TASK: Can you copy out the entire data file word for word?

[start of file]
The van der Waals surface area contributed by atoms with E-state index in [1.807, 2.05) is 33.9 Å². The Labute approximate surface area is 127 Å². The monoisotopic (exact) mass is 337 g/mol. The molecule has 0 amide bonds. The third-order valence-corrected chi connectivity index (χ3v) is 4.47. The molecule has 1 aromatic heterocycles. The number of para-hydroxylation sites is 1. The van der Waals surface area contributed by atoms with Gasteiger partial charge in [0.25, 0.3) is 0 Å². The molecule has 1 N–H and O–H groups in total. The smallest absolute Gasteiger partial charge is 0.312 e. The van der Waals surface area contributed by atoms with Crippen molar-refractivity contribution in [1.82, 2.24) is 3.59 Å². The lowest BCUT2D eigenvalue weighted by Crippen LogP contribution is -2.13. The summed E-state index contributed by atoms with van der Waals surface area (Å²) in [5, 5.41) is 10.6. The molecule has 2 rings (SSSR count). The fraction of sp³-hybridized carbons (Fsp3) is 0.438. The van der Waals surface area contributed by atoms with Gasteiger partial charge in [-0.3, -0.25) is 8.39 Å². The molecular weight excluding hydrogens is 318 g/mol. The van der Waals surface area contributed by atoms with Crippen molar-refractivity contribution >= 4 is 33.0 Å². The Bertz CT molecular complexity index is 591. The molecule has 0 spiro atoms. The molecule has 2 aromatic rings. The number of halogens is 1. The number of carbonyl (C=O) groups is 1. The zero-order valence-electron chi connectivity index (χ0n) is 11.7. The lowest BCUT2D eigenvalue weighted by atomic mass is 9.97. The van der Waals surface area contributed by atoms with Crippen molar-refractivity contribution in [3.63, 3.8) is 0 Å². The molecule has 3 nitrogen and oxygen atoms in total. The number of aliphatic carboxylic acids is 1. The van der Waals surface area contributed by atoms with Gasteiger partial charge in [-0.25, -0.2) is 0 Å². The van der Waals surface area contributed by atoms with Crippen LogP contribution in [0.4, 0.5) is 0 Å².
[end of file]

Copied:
The van der Waals surface area contributed by atoms with E-state index in [1.807, 2.05) is 33.9 Å². The Labute approximate surface area is 127 Å². The monoisotopic (exact) mass is 337 g/mol. The molecule has 0 amide bonds. The third-order valence-corrected chi connectivity index (χ3v) is 4.47. The molecule has 1 aromatic heterocycles. The number of para-hydroxylation sites is 1. The van der Waals surface area contributed by atoms with Gasteiger partial charge in [0.25, 0.3) is 0 Å². The molecule has 1 N–H and O–H groups in total. The smallest absolute Gasteiger partial charge is 0.312 e. The van der Waals surface area contributed by atoms with Crippen molar-refractivity contribution in [1.82, 2.24) is 3.59 Å². The lowest BCUT2D eigenvalue weighted by Crippen LogP contribution is -2.13. The summed E-state index contributed by atoms with van der Waals surface area (Å²) in [5, 5.41) is 10.6. The molecule has 2 rings (SSSR count). The fraction of sp³-hybridized carbons (Fsp3) is 0.438. The van der Waals surface area contributed by atoms with Gasteiger partial charge in [-0.3, -0.25) is 8.39 Å². The molecular weight excluding hydrogens is 318 g/mol. The van der Waals surface area contributed by atoms with Crippen molar-refractivity contribution >= 4 is 33.0 Å². The Bertz CT molecular complexity index is 591. The molecule has 0 spiro atoms. The molecule has 2 aromatic rings. The number of halogens is 1. The number of carbonyl (C=O) groups is 1. The zero-order valence-electron chi connectivity index (χ0n) is 11.7. The lowest BCUT2D eigenvalue weighted by atomic mass is 9.97. The van der Waals surface area contributed by atoms with Crippen molar-refractivity contribution in [3.63, 3.8) is 0 Å². The molecule has 3 nitrogen and oxygen atoms in total. The number of aliphatic carboxylic acids is 1. The van der Waals surface area contributed by atoms with Gasteiger partial charge in [-0.25, -0.2) is 0 Å². The van der Waals surface area contributed by atoms with Crippen LogP contribution in [0.4, 0.5) is 0 Å².